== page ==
After months of international outcry over the internet surveillance programs carried out by the NSA and other Western governments, President Obama called a press conference on Friday, August 9th. He explained that moving forward, the U.S. would address criticisms of the NSA’s programs through debate “guided by the Universal Declaration of Human Rights, with reverence for our history as a nation that honors its agreements, and with respect for the facts.” Or at least, that’s what he could have said to solidify the role of the United States as a defender of Internet freedom and begin to turn back from a world without privacy.
Instead, President Obama called for a debate “guided by our Constitution, with reverence for our history as a nation of laws, and with respect for the facts.” One fact the limited, weak reforms he proposed ignored; privacy is a human right. Article 17 of the International Covenant on Civil and Political Rights, a binding treaty the U.S. Senate ratified in 1992, states that “No one shall be subjected to arbitrary interference with his privacy…Everyone has the right to the protection of the law against such interference or attacks.” The NSA’s internet monitoring programs, which may monitor as much as half of all online communications, clearly constitute an arbitrary interference with the privacy of billions worldwide.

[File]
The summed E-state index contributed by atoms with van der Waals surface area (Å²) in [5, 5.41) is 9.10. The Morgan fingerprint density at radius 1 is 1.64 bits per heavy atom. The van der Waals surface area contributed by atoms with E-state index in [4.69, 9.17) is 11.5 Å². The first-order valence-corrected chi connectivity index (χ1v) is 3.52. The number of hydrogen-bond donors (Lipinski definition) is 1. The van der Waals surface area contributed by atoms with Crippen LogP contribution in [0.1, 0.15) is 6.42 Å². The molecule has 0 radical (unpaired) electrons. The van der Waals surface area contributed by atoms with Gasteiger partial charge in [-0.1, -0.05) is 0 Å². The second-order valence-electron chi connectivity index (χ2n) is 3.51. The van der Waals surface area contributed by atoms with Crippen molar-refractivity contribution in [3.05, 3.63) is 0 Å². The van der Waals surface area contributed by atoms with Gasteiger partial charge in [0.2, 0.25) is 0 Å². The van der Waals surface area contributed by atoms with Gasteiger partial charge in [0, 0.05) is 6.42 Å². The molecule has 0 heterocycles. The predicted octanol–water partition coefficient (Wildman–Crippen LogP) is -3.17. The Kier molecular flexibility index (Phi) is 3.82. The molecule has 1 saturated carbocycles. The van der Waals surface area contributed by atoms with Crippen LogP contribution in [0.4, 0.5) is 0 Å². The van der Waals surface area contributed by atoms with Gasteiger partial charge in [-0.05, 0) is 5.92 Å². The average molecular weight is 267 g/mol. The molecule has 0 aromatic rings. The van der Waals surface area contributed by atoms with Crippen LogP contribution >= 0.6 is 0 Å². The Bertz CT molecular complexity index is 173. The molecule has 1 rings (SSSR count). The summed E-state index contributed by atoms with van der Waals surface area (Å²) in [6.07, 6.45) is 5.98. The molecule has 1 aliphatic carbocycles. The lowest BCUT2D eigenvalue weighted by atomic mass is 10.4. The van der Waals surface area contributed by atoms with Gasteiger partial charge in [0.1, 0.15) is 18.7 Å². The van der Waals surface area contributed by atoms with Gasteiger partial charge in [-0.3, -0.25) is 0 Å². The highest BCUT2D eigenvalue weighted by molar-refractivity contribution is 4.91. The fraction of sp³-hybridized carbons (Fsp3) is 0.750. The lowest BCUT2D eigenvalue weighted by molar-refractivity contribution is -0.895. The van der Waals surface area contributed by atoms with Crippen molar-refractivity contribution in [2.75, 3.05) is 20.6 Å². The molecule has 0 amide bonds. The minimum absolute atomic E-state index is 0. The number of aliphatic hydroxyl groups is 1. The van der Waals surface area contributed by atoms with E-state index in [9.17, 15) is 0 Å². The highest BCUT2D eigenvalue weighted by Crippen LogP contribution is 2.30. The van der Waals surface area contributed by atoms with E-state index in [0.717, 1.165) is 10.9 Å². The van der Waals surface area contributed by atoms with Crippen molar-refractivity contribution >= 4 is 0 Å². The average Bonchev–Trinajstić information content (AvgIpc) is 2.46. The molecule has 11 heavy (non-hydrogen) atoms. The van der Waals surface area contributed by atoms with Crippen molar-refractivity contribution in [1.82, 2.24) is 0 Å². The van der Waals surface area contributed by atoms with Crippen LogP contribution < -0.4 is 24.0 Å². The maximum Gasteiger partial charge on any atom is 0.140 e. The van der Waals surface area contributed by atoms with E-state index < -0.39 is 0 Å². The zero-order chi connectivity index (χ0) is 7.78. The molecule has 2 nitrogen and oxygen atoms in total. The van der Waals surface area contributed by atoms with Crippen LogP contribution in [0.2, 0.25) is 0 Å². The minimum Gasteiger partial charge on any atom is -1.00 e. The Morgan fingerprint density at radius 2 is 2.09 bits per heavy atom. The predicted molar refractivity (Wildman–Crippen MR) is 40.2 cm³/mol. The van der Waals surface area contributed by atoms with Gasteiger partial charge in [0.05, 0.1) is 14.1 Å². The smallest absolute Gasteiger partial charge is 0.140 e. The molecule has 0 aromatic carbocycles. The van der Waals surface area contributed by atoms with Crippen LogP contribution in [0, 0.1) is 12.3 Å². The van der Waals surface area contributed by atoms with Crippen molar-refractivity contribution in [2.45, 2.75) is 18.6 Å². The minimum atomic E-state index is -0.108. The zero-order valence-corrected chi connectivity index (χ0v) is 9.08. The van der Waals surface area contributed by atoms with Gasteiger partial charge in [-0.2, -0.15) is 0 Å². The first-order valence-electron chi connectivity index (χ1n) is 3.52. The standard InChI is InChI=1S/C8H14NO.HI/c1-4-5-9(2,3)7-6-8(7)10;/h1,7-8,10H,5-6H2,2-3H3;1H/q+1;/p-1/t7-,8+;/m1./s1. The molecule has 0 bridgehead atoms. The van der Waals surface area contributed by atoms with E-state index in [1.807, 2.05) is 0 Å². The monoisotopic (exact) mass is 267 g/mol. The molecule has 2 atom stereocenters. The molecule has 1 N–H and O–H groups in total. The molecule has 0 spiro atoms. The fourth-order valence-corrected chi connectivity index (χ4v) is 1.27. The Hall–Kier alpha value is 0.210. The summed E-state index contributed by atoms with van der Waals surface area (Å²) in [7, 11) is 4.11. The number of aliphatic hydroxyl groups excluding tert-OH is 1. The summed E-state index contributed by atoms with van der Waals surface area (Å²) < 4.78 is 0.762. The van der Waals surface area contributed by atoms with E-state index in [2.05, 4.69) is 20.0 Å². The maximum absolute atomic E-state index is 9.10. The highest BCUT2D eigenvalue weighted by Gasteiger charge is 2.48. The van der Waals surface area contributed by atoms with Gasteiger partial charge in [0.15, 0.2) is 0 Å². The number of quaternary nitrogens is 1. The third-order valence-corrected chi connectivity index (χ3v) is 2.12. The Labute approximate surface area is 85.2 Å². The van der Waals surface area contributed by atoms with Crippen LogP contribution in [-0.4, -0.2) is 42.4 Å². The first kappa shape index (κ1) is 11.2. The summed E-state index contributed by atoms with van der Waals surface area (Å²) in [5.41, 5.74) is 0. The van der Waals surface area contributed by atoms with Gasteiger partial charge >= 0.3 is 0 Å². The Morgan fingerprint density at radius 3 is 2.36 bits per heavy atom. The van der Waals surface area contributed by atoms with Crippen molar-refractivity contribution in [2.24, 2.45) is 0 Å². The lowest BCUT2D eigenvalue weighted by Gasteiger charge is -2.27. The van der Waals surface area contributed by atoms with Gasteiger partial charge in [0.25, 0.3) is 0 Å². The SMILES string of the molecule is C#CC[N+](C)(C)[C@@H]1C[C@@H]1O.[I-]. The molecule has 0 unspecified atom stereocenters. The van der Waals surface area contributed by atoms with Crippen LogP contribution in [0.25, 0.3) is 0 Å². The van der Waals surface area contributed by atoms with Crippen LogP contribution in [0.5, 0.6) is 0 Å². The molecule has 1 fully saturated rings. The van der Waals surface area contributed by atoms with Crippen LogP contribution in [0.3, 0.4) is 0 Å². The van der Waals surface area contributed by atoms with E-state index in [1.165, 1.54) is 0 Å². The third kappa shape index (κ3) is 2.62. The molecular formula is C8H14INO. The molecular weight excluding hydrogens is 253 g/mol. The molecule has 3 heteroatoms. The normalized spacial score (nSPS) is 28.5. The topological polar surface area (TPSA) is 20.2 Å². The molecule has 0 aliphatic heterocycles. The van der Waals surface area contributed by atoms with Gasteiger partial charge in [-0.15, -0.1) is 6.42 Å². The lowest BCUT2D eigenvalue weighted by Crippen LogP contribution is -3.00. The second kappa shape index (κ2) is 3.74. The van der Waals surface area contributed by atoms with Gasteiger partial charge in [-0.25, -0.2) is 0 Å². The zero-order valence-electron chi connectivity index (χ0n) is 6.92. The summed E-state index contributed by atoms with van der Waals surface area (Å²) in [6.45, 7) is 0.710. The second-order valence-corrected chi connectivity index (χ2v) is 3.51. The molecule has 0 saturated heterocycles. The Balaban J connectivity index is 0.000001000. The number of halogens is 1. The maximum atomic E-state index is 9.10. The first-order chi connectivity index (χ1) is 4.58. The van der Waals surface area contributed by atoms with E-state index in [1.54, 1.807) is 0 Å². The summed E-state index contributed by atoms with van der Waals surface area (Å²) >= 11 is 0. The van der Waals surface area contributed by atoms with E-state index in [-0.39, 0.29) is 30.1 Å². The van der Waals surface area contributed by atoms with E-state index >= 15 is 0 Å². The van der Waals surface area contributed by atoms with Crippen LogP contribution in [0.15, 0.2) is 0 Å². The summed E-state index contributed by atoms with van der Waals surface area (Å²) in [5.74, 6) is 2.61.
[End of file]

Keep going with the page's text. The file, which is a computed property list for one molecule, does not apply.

The United States is just one of many countries “failing to ensure that laws and regulations related to communications surveillance adhere to international human rights and adequately protect the rights to privacy and freedom of expression.” That’s why WITNESS has joined 150+ organizations from 40+ countries in supporting 13 principles that “explain how international human rights law applies in the current digital environment.”
Learn more about the principles at necessaryandproportionate.org: